Jekyll and Hyde Is Still Creepy After All These Years

By Connie Bollinger
Contributing Writer
At first glance, one might doubt the wisdom of making a musical out of a classic horror story, but Next Generation Theatre Company’s production of “Jekyll and Hyde” proves that “all” it takes is an uber-talented cast, some spooky lighting, a fine orchestra, a savvy director and a classically trained operatic tenor to sing the lead.

Based on the Gothic novella “The Strange Case of Dr. Jekyll and Mr. Hyde” first published in 1886 by Robert Louis Stevenson, the musical horror-drama was originally conceived for the stage by Frank Wildhorn and Steve Cuden, and features music by Wildhorn, a book by Leslie Bricusse and lyrics by Wildhorn, Bricusse and Cuden. It debuted on Broadway in 1997, receiving four Tony Award nominations, and was revived in 2013.

The musical tells the story of a London doctor who is on a mission to solve the mysteries of human behavior and the duality of the human soul.

Unable to convince the hospital board of his need for a human subject, Henry Jekyll embarks on a series of ill-conceived experiments, drinking his formula himself, which unleashes Edward Hyde, the crazed counterpart of Jekyll’s subconscious.

Tenor Keith Boyer is electrifying in his interpretation of Jekyll/Hyde. His ability to perform the transformation from stuffy society doctor to hedonistic serial killer is nothing short of amazing.

Keith Boyer stars in “Jekyll and Hyde,”
Photo courtesy of Next Generation Theatre Company

Boyer makes this transformation with the use of his face and body, no funny teeth or mask. From the first act to the last, Boyer’s voice fills the theatre, whether it is as Dr Jekyll (“Lost in Darkness”) or the odious Mr. Hyde (“Alive”).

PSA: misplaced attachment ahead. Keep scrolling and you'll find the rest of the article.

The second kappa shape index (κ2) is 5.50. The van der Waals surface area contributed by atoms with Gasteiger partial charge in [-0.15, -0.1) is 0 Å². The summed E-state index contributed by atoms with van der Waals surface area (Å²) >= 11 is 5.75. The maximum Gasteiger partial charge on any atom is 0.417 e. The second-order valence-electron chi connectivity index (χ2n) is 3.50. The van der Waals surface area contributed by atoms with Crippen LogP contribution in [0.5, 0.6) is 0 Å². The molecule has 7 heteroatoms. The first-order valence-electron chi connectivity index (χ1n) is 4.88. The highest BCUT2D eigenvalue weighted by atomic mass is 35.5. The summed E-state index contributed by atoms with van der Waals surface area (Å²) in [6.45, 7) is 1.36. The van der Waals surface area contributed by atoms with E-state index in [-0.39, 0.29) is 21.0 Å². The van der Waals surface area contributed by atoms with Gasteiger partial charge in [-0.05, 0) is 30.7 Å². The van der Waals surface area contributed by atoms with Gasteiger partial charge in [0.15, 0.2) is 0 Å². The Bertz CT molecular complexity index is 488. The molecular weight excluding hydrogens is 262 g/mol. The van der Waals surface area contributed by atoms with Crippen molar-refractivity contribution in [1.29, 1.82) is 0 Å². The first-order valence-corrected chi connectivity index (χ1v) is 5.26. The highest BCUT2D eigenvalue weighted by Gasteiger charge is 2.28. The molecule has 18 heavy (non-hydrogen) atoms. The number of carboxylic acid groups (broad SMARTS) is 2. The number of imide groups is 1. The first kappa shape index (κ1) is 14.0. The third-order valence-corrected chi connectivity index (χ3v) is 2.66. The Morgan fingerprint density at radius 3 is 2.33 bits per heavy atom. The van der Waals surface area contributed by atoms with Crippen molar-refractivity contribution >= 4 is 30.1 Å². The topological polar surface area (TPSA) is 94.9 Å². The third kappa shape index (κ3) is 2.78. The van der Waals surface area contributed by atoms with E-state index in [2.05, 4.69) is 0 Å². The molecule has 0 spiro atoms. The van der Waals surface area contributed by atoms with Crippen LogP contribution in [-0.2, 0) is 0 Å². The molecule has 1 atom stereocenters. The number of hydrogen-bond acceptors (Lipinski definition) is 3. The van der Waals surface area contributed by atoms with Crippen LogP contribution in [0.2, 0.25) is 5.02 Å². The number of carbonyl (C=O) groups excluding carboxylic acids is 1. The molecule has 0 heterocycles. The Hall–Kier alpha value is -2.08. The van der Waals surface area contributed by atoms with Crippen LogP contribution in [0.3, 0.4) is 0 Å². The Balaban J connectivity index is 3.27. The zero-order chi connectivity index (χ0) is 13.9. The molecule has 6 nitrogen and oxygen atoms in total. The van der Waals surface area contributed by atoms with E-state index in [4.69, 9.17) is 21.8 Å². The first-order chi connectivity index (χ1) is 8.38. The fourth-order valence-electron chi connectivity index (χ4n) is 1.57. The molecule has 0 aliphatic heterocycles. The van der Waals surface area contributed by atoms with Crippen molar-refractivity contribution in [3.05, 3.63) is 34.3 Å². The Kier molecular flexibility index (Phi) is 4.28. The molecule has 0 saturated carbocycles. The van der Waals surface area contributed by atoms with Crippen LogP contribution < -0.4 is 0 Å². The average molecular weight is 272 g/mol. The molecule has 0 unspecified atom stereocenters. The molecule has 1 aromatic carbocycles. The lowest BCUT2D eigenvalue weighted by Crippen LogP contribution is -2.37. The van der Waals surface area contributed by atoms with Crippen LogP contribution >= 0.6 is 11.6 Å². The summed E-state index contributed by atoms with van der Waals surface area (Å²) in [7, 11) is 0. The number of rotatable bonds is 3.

The two female leads, Mica Tharpe as Jekyll’s long suffering fiance Emma, and Jacqueline Roush as Lucy, the cabaret singer in love with Hyde, have voices as clear and vibrant as morning bells.

Featured players include Joel Garrett Brown, St. Louis native Jeffrey Hyle, Kay Love, John Robertson, Cory Frank and Jayde Mitchell — and all do a fantastic job.

The ladies of the ensemble treat us to “Bring on the Men,” a naughty bit of song and dance fun in an otherwise heavily dramatic landscape.

The production quality of this musical is very professional, with costumes by Riley Clute, choreography by Joe Elvis, music direction by Meredith Todd.  And keeping all the plates in the air is Director Adam Grun.

Jekyll & Hyde is a musical horror-drama loosely based on the novella Strange Case of Dr Jekyll and Mr Hyde by Robert Louis Stevenson.

Throughout its long history and many revisions, “Jekyll and Hyde” has retained its message, its status, and its ability to make us wonder just what fresh horror lies within the secret souls of humanity.

Note: Rated PG-13 for violence.

“Jekyll and Hyde” is presented by Next Generation Theatre Company Jan. 25-27 and Feb. 1-3 at the Florissant Civic Center. For tickets or for more information, visit

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